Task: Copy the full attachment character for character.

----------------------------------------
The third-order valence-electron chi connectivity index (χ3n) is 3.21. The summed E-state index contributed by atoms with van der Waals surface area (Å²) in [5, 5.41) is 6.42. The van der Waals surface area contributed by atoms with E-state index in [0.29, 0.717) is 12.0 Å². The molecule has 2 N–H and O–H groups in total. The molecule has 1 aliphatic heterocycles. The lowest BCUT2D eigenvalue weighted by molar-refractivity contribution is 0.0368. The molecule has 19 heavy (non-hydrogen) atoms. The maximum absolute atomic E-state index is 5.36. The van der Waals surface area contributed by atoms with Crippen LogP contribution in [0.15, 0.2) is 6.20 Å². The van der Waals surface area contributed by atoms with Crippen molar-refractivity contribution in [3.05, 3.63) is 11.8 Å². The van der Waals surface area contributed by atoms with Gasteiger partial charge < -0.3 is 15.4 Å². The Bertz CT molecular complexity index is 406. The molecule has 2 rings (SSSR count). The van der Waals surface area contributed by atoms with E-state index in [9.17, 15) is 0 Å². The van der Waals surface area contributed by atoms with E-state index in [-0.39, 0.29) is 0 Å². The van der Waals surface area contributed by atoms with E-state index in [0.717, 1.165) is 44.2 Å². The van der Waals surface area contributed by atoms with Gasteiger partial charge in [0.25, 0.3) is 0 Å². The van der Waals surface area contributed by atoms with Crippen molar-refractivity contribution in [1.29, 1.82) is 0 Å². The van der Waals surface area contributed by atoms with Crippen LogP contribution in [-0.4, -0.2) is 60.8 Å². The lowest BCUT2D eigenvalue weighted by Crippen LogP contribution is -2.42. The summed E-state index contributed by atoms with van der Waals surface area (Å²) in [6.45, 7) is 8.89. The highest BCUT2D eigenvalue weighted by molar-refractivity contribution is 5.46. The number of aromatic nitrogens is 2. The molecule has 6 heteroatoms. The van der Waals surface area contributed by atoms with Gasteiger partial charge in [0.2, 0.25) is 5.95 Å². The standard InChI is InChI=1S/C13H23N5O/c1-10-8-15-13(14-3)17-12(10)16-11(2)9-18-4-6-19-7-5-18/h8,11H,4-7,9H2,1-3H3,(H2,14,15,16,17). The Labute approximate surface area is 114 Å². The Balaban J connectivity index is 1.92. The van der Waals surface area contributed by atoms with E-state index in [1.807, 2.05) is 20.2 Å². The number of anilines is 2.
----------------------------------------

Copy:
The third-order valence-electron chi connectivity index (χ3n) is 3.21. The summed E-state index contributed by atoms with van der Waals surface area (Å²) in [5, 5.41) is 6.42. The van der Waals surface area contributed by atoms with E-state index in [0.29, 0.717) is 12.0 Å². The molecule has 2 N–H and O–H groups in total. The molecule has 1 aliphatic heterocycles. The lowest BCUT2D eigenvalue weighted by molar-refractivity contribution is 0.0368. The molecule has 19 heavy (non-hydrogen) atoms. The maximum absolute atomic E-state index is 5.36. The van der Waals surface area contributed by atoms with Crippen LogP contribution in [0.15, 0.2) is 6.20 Å². The van der Waals surface area contributed by atoms with Crippen molar-refractivity contribution in [3.05, 3.63) is 11.8 Å². The van der Waals surface area contributed by atoms with Gasteiger partial charge < -0.3 is 15.4 Å². The Bertz CT molecular complexity index is 406. The molecule has 2 rings (SSSR count). The van der Waals surface area contributed by atoms with E-state index in [9.17, 15) is 0 Å². The van der Waals surface area contributed by atoms with E-state index in [-0.39, 0.29) is 0 Å². The van der Waals surface area contributed by atoms with E-state index in [0.717, 1.165) is 44.2 Å². The van der Waals surface area contributed by atoms with Gasteiger partial charge in [0.25, 0.3) is 0 Å². The van der Waals surface area contributed by atoms with Crippen molar-refractivity contribution in [1.29, 1.82) is 0 Å². The van der Waals surface area contributed by atoms with Crippen LogP contribution in [-0.4, -0.2) is 60.8 Å². The lowest BCUT2D eigenvalue weighted by Crippen LogP contribution is -2.42. The summed E-state index contributed by atoms with van der Waals surface area (Å²) in [6.45, 7) is 8.89. The highest BCUT2D eigenvalue weighted by molar-refractivity contribution is 5.46. The number of aromatic nitrogens is 2. The molecule has 6 heteroatoms. The van der Waals surface area contributed by atoms with Gasteiger partial charge in [0.2, 0.25) is 5.95 Å². The standard InChI is InChI=1S/C13H23N5O/c1-10-8-15-13(14-3)17-12(10)16-11(2)9-18-4-6-19-7-5-18/h8,11H,4-7,9H2,1-3H3,(H2,14,15,16,17). The Labute approximate surface area is 114 Å². The Balaban J connectivity index is 1.92. The van der Waals surface area contributed by atoms with E-state index in [1.807, 2.05) is 20.2 Å². The number of anilines is 2.